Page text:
Regulators in Europe, the United States, and elsewhere are busy hammering out details about how to identify decentralized exchanges as “brokers,” agents for transaction or similar entities that effect a transfer and work with one another. In its executive order on responsible development of digital assets, the United States called for multilateral cooperation. The European Union’s Financial Stability and Integration Review also called for multilateral cooperation. This is what’s publically available.
The whispers of regulation are becoming louder behind the scenes. Did you notice that all Know Your Customer (KYC), requirements were placed on smaller, centralized exchanges in exotic locales over the past two-months? This was the stumbling block in the coal mine. The aforementioned cooperation and designation will allow DEXs to start to feel regulator heat very soon.
Yes, regulations are coming. But the main reason DEXs won’t survive is their declared inability to identify and contribute to liquidity pools. Traditional financial circles consider rendering services without proper KYC procedures a no-no. Regulators are rightfully concerned about DEXs because Russian oligarchs were able to anonymously transfer millions of dollars using the Hawala payment system without tracking their identity. KYC is a derogatory term for most DEX enthusiasts. It’s something that DEXs are fundamentally incapable of doing. But is that true?
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Actually, DEXs are quite central
Let’s look at the anatomy of a DEX. We’ll see that they’re not as decentralized as we might think. DEXs are powered by smart contracts. However, the person who uploads the code to the chain usually has special admin-level privileges. A centralized, known team typically handles the front end. Uniswap Labs has recently added the ability for hackers to remove tokens from their wallets. Although DEXs claim they are pure code, there is still an ethereal developer team that controls the DEXs. They also take any profits.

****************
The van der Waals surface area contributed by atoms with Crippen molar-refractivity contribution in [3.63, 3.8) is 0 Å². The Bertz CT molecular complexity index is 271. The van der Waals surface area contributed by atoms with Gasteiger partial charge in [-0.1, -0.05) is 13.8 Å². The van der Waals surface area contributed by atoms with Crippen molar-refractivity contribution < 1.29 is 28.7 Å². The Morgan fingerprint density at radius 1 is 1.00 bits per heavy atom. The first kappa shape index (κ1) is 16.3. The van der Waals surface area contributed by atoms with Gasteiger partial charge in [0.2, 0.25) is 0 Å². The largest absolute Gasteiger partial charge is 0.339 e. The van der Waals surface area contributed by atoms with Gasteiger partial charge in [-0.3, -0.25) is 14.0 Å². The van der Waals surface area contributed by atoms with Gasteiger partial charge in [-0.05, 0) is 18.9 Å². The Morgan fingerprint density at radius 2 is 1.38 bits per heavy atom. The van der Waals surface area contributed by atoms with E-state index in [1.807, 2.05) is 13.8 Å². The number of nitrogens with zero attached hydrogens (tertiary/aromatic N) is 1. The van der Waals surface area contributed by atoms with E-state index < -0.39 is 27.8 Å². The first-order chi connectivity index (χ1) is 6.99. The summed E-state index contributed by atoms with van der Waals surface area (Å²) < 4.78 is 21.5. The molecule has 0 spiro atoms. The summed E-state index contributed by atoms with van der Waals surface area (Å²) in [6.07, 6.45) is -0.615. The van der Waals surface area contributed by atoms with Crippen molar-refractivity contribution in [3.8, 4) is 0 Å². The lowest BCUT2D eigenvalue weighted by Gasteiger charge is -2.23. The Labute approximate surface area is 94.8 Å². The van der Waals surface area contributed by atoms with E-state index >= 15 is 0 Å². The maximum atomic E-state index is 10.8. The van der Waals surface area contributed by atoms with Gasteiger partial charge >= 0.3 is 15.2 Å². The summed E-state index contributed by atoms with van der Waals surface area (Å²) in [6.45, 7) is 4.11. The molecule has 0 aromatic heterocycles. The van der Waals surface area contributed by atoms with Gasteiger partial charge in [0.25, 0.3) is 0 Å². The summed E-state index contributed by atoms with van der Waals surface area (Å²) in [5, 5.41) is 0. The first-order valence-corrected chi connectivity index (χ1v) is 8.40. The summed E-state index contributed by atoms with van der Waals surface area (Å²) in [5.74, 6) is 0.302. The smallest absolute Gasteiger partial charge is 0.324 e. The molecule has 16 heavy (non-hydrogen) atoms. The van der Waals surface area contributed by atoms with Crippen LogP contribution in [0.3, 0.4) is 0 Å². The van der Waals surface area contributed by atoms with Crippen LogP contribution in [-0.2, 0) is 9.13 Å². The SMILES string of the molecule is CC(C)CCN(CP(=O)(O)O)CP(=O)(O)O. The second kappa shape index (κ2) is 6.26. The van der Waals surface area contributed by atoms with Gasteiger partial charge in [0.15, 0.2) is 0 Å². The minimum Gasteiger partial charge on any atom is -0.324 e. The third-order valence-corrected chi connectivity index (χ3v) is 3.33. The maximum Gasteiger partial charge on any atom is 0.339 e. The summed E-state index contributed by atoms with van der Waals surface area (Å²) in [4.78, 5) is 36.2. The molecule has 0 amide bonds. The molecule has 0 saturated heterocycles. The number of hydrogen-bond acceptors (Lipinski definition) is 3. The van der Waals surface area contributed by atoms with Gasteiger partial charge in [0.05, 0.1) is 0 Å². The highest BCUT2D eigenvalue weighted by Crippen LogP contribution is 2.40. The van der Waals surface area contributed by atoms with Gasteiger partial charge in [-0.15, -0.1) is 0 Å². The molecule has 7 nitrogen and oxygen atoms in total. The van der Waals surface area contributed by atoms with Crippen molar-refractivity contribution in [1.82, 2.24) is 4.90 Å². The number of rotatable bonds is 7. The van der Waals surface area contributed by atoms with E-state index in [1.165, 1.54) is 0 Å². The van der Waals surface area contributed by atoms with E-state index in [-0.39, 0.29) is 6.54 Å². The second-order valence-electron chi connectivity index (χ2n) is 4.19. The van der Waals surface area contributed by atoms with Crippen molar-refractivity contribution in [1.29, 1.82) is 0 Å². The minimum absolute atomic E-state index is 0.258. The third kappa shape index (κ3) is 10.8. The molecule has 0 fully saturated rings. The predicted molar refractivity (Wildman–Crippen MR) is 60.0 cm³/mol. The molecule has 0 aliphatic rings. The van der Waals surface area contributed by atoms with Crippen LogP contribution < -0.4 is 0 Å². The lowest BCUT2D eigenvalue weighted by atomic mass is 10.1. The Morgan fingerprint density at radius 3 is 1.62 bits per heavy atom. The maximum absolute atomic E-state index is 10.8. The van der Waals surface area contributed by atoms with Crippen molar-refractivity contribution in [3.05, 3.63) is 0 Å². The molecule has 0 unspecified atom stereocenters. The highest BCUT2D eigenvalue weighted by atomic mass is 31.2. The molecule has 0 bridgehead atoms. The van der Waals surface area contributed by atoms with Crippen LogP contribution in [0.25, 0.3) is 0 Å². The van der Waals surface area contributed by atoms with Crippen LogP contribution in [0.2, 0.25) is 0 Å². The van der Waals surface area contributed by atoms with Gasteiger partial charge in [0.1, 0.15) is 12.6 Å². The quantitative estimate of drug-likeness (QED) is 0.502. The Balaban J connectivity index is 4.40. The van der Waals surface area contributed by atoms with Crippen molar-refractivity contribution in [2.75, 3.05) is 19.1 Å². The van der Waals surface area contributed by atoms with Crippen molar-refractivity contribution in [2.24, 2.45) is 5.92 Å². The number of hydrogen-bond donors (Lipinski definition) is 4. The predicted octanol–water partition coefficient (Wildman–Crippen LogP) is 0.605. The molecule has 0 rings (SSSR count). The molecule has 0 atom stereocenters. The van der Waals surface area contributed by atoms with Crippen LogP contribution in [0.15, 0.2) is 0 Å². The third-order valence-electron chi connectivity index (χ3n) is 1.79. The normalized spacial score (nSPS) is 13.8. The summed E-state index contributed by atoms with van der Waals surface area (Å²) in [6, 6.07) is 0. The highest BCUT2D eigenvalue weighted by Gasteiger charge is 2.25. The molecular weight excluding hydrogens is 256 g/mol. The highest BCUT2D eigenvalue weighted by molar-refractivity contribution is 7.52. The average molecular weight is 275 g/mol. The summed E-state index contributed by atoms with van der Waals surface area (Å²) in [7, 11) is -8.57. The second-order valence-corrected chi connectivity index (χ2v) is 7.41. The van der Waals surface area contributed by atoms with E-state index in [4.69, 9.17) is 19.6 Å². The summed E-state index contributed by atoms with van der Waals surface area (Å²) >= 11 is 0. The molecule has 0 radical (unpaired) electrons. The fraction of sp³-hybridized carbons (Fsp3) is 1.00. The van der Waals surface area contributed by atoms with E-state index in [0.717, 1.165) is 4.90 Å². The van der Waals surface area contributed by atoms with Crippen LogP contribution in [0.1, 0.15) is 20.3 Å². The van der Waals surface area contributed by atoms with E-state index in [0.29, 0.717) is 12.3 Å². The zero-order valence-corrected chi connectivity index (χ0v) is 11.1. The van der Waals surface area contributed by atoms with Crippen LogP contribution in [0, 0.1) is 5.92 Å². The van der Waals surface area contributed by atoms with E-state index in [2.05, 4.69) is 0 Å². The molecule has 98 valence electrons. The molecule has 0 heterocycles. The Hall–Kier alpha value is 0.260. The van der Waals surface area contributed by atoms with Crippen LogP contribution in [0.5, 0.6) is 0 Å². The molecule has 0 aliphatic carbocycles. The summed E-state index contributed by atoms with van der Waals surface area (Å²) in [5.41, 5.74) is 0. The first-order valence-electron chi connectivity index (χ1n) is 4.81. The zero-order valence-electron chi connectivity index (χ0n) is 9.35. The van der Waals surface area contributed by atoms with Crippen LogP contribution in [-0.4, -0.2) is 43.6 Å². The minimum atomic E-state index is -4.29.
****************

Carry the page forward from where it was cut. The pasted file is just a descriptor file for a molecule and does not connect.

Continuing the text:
A deeper look at how users communicate with permissionless chains also reveals more central choke points. MetaMask, for example, was not available in certain regions last month. Why? Why? Because Infura is a centralized service provider that the Ethereum API relies on to provide an on-chain wallet with an Ethereum API. Things can always work out the same way with a DEX.
Some believe that DEXs are more distributed because they are open-source. This means that any community can fork the code to build their own DEX. You can have as many DEXs you like, but it is important to know which ones bring more liquidity and where token holders actually trade their tokens. This is what exchanges were created for.
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An entity that facilitates such trades can be considered a broker or transfer agent from a regulatory perspective, regardless of its open source status. This is the direction most regulations are going. If DEXs are not able to comply with many requirements, they will be identified as such and face a lot of criticism. They would need to obtain a license, verify user identities, and report suspicious transactions. They would have to adhere to the Bank Secrecy Act in the U.S. and also be required by the authorities to freeze their accounts. DEXs will likely go under without all this.
The identity-and KYC issue
DEXs claim that they are decentralized and are therefore technologically inept at implementing KYC controls or identity verification. However, KYC is not synonymous with pseudonymity from a technological perspective. This attitude is at best lazy or unhinged in a push for lower costs and at worst, a desire profit from dirty money being circulated around.